Socialist Studies Socialist Studies

Reconstituted Socialist Party of Great Britain (1991) Socialist Education Series - Marx's Conception of Socialism.

Introduction.

A similar lecture to the one published here was given in December 1982 by Edgar Hardcastle, known as Hardy who was expelled for continuing to use the full name of the Party along with other Socialists in May 1991, and appeared in the SOCIALIST STANDARD of July and August 1983.

The idea to publish the lecture was not the speaker’s and Hardy believed it to be wholly inappropriate. A Socialist journal is a propaganda organ trying to persuade workers to understand why capitalism cannot solve the problems of the working class and society generally and why therefore, establishing Socialism is a necessity.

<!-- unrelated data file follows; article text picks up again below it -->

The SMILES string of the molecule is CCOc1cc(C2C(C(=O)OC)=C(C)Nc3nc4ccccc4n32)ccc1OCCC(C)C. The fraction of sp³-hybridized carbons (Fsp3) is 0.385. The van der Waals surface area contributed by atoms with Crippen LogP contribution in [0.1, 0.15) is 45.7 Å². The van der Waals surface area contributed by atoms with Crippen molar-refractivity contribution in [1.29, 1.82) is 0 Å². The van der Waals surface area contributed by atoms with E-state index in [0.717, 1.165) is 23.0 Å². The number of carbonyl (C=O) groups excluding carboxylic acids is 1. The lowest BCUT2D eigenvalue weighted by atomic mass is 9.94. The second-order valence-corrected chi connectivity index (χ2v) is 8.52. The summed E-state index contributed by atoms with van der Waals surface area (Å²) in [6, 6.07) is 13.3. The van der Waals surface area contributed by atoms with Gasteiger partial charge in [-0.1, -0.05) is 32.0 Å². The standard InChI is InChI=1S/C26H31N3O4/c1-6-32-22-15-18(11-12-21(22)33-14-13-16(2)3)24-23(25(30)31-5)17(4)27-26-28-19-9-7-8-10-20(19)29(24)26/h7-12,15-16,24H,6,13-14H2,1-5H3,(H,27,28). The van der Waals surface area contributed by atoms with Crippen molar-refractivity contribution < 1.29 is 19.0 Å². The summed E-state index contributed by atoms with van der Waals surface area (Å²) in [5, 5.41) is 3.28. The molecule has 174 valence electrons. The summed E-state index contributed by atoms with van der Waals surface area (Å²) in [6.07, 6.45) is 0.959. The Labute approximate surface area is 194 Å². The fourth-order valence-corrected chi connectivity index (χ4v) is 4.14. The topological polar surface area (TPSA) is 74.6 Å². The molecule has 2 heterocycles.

Until the working class have been convinced of the necessity for Socialism it seems that inviting them to be attracted to the Socialist case against capitalism by speculation about the advantages of Socialist society is (a) out of place and (b) these speculative views of Socialism have not been adopted by the Socialist Party of Great Britain. Most utopias bear the hall-mark of their author; idealistic in the case of William Morris, authoritarian in the case of James Bellamy and others. The Socialist case, if it is anything, is certainly not utopian.

The Lecture notes from which this paper derives is dated 1989. We have taken the opportunity to update one or two of the statistics given.

Hardy gave the notes of his lectures to the reconstituted SPGB and these have been published in SOCIALSIT STUDIES or on the web site since his death. There is about another 30 to publish.

Scope and warning about Marx and Engels

Although the title is Marx’s Conception of Socialism some of the views of Engels have been considered as well.

However, it will be useful right at the beginning to make one important reservation.